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Someone Who Is Apparently Not Suffering From Alzheimer's


Originally posted by IndigenousDave
The original posting seems to indicate that you could wear out portions of your brain. Does this mean that some day mathmeticians will no longer be able to count, poets will lose the ability to comprehend laguage?

Damn you and your Vulcan logic!


Yes, I think some skepticism on premature conclusions regarding what all this means is in order.

Still, we can daydream about it...



posted on Sep, 5 2005 @ 11:49 PM
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It's very important because of research being done in regenerative medicine. What would happen if people can live 150 years and we can regenerate every part of the body...except the brain, well it wouldn't be fun to have a perfectly able body but little brains to actually use it.

It seems the brain is purposely slow in self-replicating probably due to it's memory retaining abilities is tied to how long it takes to regen a brain cell. If we regenerate our brain completely, we risk wiping our memory out, sort of like formatting your harddrive on your computer. Now if we use our brain more since our brain can't regenerate itself, then it's common sense to hypothesis that that more use would wear it out faster not less use(eg "Day Dreaming")



posted on Sep, 6 2005 @ 09:22 PM
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Originally posted by Majic
Yes, I think some skepticism on premature conclusions regarding what all this means is in order.


Absolutely. And I would like to stress that conclusions are not necassarily being presented. Conditions and possibilities and probably a base understanding (on my part) of neurological function....which won't stop me from continuing..


Alot of what I write is based on my extrapolation.....which is why I invite response...so that I might encounter other perspectives. The exact reason I frequent ATS, by the way, to find someone who will tell me I missed a point and thusly sending me into a different direction...

Indigenous Dave



Originally posted by IndigenousDave
While there seems to be a lot of tossing of the medical jargon, I fail to see the connection between apoptosis, daydreaming, and how they relate to Alzheimer's.


I think that there is......the reasoning is potently mine and my difficulty in expression and the nature of the connection is probably why it seems a bit off.....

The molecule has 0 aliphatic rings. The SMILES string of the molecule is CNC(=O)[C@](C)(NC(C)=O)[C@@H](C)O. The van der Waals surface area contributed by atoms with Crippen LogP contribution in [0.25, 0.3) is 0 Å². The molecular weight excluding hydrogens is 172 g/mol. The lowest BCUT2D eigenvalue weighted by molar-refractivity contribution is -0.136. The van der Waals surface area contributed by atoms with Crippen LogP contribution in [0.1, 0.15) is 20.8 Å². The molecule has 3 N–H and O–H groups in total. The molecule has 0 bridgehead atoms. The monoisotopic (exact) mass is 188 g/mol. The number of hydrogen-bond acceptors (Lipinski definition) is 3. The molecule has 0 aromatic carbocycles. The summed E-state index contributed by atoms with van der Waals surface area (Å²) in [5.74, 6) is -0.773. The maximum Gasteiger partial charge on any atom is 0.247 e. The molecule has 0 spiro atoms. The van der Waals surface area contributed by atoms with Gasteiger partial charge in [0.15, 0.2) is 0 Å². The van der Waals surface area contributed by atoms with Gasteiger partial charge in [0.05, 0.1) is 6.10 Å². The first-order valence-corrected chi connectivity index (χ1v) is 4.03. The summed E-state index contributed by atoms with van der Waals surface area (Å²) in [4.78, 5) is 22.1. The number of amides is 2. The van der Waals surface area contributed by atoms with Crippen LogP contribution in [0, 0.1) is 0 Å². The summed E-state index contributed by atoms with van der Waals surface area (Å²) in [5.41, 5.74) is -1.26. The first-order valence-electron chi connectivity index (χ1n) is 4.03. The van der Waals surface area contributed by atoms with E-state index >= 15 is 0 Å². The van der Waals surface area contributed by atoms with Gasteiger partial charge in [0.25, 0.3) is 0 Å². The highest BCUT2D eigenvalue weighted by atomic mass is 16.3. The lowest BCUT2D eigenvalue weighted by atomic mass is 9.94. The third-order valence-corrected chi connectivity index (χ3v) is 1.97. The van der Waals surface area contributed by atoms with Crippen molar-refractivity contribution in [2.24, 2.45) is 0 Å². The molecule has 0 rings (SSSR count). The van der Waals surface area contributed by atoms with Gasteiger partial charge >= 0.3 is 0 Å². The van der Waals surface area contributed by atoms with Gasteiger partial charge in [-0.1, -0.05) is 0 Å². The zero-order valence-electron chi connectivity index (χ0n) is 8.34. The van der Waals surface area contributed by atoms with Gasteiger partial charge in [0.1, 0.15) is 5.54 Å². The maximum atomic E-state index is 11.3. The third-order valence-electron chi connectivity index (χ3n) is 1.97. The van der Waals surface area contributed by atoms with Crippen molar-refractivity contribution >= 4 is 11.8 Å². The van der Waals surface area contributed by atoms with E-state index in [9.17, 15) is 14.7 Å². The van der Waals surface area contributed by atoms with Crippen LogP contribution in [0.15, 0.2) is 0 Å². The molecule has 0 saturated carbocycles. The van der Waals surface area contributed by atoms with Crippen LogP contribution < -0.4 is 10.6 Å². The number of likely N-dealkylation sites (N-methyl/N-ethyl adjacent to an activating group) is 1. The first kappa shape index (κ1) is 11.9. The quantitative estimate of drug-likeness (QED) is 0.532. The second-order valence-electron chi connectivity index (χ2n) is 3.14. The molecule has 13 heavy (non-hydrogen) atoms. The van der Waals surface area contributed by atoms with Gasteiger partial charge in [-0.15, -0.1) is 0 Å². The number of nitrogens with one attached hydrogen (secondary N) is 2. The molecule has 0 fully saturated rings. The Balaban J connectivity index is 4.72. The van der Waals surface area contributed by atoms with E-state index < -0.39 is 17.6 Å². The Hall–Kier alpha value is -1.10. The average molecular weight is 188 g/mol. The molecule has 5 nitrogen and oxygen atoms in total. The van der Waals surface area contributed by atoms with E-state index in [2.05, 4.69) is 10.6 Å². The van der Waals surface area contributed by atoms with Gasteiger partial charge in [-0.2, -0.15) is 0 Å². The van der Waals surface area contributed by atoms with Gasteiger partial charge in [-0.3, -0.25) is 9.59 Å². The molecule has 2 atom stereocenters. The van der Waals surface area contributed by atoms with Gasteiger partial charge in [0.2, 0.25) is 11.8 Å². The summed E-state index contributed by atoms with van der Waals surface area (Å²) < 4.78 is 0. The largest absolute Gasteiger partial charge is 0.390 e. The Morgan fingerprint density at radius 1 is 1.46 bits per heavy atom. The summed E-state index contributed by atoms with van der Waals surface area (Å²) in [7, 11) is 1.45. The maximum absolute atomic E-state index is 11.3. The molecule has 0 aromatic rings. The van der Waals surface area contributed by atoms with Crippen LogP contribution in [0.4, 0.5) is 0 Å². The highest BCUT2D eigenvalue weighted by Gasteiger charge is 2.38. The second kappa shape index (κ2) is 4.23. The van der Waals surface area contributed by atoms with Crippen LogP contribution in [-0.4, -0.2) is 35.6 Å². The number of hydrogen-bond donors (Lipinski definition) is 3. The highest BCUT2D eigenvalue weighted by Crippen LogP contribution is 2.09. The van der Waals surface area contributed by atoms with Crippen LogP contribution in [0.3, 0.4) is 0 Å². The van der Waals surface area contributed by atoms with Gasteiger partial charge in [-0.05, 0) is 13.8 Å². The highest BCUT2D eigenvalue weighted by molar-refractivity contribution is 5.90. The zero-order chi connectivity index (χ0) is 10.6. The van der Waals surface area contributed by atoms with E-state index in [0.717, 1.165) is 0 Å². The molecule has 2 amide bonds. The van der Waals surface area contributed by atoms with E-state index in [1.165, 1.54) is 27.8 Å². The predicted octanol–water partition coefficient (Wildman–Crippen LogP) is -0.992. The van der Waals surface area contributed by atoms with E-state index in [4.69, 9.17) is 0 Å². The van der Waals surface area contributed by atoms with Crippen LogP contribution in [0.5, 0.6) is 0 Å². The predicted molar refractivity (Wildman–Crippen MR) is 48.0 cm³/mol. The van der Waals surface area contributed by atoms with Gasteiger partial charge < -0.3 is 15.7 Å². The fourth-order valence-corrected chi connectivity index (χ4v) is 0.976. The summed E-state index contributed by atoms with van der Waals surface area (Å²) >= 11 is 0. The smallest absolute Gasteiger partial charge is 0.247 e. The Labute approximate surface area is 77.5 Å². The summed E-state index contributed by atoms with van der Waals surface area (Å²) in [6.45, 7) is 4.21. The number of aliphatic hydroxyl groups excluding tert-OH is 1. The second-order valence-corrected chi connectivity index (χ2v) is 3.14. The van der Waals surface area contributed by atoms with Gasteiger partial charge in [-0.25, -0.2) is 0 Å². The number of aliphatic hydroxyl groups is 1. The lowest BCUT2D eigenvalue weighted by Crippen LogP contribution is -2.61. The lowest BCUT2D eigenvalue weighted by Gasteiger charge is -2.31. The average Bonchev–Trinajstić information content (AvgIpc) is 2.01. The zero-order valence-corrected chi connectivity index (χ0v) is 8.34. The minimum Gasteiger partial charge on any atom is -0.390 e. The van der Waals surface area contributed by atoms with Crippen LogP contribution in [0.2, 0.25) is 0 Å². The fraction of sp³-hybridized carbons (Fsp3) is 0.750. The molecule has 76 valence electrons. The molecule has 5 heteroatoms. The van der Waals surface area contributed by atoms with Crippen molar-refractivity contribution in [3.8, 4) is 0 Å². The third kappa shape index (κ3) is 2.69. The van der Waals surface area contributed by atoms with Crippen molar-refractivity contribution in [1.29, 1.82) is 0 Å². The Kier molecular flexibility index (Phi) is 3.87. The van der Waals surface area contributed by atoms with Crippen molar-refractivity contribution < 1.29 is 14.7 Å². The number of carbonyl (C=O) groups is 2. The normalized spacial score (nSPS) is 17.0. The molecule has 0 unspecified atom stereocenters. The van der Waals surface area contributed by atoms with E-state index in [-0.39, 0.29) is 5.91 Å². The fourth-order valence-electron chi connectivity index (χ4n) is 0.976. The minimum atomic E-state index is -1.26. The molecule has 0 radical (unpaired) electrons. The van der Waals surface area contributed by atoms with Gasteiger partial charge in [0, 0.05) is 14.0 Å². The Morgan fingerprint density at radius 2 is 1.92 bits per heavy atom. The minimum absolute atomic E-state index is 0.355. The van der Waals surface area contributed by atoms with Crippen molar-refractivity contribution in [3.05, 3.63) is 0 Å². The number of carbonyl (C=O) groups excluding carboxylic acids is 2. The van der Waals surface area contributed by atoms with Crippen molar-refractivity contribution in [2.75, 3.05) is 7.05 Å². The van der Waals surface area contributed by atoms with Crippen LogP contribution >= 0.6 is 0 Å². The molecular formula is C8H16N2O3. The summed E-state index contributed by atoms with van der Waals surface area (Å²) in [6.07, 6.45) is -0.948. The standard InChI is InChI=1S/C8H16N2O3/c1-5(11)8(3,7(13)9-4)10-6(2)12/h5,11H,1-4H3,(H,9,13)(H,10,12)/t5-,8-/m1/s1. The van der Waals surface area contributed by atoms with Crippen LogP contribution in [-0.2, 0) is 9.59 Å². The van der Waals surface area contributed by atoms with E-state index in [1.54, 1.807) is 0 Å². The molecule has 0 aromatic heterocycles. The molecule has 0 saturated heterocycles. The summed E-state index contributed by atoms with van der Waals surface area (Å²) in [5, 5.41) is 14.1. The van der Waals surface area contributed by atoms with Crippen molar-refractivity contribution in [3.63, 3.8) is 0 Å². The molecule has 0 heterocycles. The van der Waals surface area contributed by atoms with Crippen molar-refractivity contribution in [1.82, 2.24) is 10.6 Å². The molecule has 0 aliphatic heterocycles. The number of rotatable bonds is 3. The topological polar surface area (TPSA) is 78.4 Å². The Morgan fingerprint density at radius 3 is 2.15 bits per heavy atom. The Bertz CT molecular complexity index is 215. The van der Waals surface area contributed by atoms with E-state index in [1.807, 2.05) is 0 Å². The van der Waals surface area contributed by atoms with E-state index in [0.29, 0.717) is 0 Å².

The reasoning is this....daydreaming is solely based on memory. In order to daydream, you are rrecalling your experiences and re-experiencing them on a fanciful basis...which would thus negate any response/attenuation to outside stimulii and the continued excerise of the analytical/evolved intelligent protions of our brains. And if daydreaming occurred on a dominant basis, the rest of the brain could be interpretated (on a physical/cellular level) as unneccassary. Which could create a condition for apoptosis to occur...on a generational scale. It's actually becoming a base reference point in my quest to understand social the implications of social-engineering.

Alzhiemer's is the degradation of the brian in the realms of memory, and thusly, it warrants attention.



If daydreaming causes Alzheimer's I would think that the numbers of those afflicted would be overwhelming.


Think the corrolation of lower intelligence and the lack of anything to do back in the day when society was still prior to what could be considered even pre-modern society. Alot of repetition and repetition allows for a physical action to be integrated as long-term memory...which allows for day dreaming to occur even in periods of action..



Does this mean that some day mathmeticians will no longer be able to count, poets will lose the ability to comprehend laguage?


No. Not even remotely. The axiom 'use it or lose it' really does apply. In order for memory to be a valid goto source it has to constantly be updated.

soficrow

Thanks...


[edit on 6-9-2005 by MemoryShock]



posted on Sep, 8 2005 @ 12:55 AM
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Thank you for clearing that up, MemoryShock. I was having trouble making the connections. It only worries me because I love to daydream. Sometimes there is nothing better than to zone out.